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More COVID-19 deaths so far in December than in August through October, Bellone says

Suffolk County saw more fatalities from COVID-19 in

Suffolk County saw more fatalities from COVID-19 in the first week of December than in August, September and October combined, Suffolk County Executive Steve Bellone said in a news conference on Thursday.    Credit: Bellone FB

This story was reported by Robert Brodsky, Matthew Chayes, Scott Eidler, John Hildebrand, Bart Jones, David Reich-Hale and Joie Tyrrell. It was written by Jones and Eidler.

Suffolk County saw more deaths from COVID-19 in the first week of December than in August, September and October combined, Suffolk County Executive Steve Bellone said Thursday.

The county reported 34 deaths in the first eight days of December, compared with 26 from August to October, he said.

Suffolk's death figure from COVID-19 was as low as six for the month of October. It was five for August and 15 for September. The number increased to 35 for November.

As the number of people hospitalized with COVID-19 — currently 394 — rises amid a second surge of the virus, the number of deaths is also going up, Bellone said.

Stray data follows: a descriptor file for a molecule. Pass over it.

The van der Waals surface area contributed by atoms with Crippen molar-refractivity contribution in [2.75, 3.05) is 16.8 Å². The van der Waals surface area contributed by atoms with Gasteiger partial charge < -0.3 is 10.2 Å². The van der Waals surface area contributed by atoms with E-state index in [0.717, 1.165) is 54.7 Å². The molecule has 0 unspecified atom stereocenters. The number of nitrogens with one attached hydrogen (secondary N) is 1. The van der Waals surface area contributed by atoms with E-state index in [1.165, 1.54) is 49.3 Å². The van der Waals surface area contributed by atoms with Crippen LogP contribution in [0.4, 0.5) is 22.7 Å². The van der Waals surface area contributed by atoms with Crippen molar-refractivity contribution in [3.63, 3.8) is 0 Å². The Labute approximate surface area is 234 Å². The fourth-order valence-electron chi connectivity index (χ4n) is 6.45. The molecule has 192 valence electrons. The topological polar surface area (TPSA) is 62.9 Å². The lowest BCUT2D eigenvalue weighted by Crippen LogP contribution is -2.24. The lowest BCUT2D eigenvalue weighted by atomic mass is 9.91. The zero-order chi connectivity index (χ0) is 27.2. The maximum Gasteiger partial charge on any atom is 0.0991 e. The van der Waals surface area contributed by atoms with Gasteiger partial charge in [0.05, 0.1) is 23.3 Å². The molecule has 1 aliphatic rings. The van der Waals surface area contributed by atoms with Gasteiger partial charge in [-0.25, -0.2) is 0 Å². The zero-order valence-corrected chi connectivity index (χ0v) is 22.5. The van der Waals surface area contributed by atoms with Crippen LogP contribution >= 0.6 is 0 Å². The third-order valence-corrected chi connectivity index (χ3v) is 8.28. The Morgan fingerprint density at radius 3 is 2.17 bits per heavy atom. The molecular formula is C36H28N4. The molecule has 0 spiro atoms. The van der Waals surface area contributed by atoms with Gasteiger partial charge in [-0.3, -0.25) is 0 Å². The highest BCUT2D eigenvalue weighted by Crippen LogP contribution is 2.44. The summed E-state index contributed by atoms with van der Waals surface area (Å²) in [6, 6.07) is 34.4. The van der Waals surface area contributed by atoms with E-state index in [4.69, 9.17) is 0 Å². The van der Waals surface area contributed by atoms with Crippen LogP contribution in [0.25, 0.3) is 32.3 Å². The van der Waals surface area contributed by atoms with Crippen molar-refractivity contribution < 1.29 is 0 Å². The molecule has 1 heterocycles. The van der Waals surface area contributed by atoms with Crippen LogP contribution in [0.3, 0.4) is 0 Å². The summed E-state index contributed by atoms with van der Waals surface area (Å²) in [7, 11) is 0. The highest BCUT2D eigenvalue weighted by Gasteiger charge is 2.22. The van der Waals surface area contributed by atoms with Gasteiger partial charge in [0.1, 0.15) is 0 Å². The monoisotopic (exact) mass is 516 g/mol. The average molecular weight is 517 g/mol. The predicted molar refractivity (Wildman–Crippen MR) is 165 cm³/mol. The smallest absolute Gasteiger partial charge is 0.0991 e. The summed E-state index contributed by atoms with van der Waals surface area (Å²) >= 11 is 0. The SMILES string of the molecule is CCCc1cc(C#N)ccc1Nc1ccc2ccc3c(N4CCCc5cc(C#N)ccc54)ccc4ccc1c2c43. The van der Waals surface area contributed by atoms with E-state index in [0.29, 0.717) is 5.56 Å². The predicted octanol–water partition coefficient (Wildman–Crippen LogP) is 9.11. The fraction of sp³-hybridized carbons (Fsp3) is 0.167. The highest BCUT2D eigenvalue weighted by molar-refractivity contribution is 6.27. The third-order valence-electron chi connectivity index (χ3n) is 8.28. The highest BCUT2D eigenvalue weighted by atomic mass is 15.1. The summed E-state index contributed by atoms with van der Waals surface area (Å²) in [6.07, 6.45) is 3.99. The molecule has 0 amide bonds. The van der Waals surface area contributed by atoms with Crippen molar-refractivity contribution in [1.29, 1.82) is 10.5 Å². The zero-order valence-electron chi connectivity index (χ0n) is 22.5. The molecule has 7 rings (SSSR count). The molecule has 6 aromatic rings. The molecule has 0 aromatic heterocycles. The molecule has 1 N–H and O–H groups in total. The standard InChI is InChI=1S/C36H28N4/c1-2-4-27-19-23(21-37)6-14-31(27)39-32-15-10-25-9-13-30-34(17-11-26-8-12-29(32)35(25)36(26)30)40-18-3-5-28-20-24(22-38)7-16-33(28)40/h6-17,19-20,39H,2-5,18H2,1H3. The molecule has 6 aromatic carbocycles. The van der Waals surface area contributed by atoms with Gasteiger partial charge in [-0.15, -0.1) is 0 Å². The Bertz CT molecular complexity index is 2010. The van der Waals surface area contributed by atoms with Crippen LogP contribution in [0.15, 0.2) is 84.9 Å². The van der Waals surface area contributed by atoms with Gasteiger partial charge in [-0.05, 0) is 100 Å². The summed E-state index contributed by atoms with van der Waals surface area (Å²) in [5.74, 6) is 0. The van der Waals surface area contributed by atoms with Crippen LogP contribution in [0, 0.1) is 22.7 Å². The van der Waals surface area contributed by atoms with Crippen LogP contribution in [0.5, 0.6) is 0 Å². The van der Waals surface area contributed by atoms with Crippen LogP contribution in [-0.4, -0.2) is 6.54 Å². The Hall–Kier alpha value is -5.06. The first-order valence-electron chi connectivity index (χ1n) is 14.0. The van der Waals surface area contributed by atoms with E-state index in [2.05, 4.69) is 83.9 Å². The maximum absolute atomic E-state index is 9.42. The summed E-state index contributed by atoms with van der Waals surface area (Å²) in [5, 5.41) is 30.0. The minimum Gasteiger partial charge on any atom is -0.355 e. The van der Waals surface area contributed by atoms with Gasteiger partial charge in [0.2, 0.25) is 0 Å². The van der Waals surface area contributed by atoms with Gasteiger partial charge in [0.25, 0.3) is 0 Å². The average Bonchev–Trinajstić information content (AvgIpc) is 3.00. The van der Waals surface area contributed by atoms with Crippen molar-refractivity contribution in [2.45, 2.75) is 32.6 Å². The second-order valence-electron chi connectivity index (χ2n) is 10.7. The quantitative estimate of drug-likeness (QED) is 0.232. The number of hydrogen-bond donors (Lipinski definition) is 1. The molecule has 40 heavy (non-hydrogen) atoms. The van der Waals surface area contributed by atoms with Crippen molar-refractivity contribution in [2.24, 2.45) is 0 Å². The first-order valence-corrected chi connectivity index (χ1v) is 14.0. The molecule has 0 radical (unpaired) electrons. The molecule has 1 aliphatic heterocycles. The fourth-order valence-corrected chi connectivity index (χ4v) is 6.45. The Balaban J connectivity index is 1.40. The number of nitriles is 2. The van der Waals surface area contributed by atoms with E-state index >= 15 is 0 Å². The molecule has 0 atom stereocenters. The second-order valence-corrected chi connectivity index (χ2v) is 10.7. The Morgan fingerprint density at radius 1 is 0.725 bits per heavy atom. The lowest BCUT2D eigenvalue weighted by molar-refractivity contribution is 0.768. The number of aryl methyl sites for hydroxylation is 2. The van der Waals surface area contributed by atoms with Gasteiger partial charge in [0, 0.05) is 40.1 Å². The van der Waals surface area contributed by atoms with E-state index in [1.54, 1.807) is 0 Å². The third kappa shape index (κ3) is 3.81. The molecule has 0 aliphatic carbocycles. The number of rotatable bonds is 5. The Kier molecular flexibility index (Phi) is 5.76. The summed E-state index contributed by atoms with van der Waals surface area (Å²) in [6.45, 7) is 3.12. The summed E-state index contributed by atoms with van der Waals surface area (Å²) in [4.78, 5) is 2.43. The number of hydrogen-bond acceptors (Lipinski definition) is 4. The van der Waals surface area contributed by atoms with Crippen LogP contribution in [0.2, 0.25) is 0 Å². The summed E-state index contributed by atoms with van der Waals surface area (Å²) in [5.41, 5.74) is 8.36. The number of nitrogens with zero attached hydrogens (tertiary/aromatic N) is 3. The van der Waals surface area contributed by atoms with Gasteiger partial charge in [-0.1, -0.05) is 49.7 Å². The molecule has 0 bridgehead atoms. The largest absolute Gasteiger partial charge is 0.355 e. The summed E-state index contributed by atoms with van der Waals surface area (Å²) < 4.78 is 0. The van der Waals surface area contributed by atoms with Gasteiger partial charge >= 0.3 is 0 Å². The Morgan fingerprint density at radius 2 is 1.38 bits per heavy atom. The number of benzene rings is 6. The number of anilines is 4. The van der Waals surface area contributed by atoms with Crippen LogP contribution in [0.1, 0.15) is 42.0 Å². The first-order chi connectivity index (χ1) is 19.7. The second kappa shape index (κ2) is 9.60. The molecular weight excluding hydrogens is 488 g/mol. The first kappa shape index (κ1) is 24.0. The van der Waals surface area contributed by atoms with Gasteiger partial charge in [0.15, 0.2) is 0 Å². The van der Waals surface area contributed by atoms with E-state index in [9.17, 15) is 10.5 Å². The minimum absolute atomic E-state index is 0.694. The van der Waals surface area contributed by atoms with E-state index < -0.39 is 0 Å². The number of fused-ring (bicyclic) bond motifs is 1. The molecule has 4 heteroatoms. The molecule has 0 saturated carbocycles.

"These numbers are a stark reminder of the dangers this virus poses," Bellone said at a virtual news conference. "Everything we’ve done and continue to do is fundamentally about protecting public health and saving lives. Wearing masks and social distancing can literally save lives."

County Executive Laura Curran said 23 people died of the virus in Nassau in the past seven days — "the highest total in months."

"What's happening right now is a devastating pattern we've seen before: first the positivity rate goes up, then hospitalizations rise, and inevitably more people pass away," she said in a statement Thursday. "My Administration is prepared for this to get worse before it gets better," though she urged people to redouble their "resolve to ensure everyone gets to the other side of this crisis."

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While Bellone and Curran delivered that grim news, Nassau University Medical Center officials said they expected to receive their first batch of COVID-19 vaccines this weekend, some 975 doses from Pfizer that they would likely distribute early next week at a hospital, health centers and a jail.

Those receiving the first batch likely will include employees at Nassau University Medical Center and federally qualified health centers, along with medical personnel at the county correctional facility in East Meadow, where NUMC runs the infirmary, said Dr. Anthony Boutin, chief executive and president of NUMC.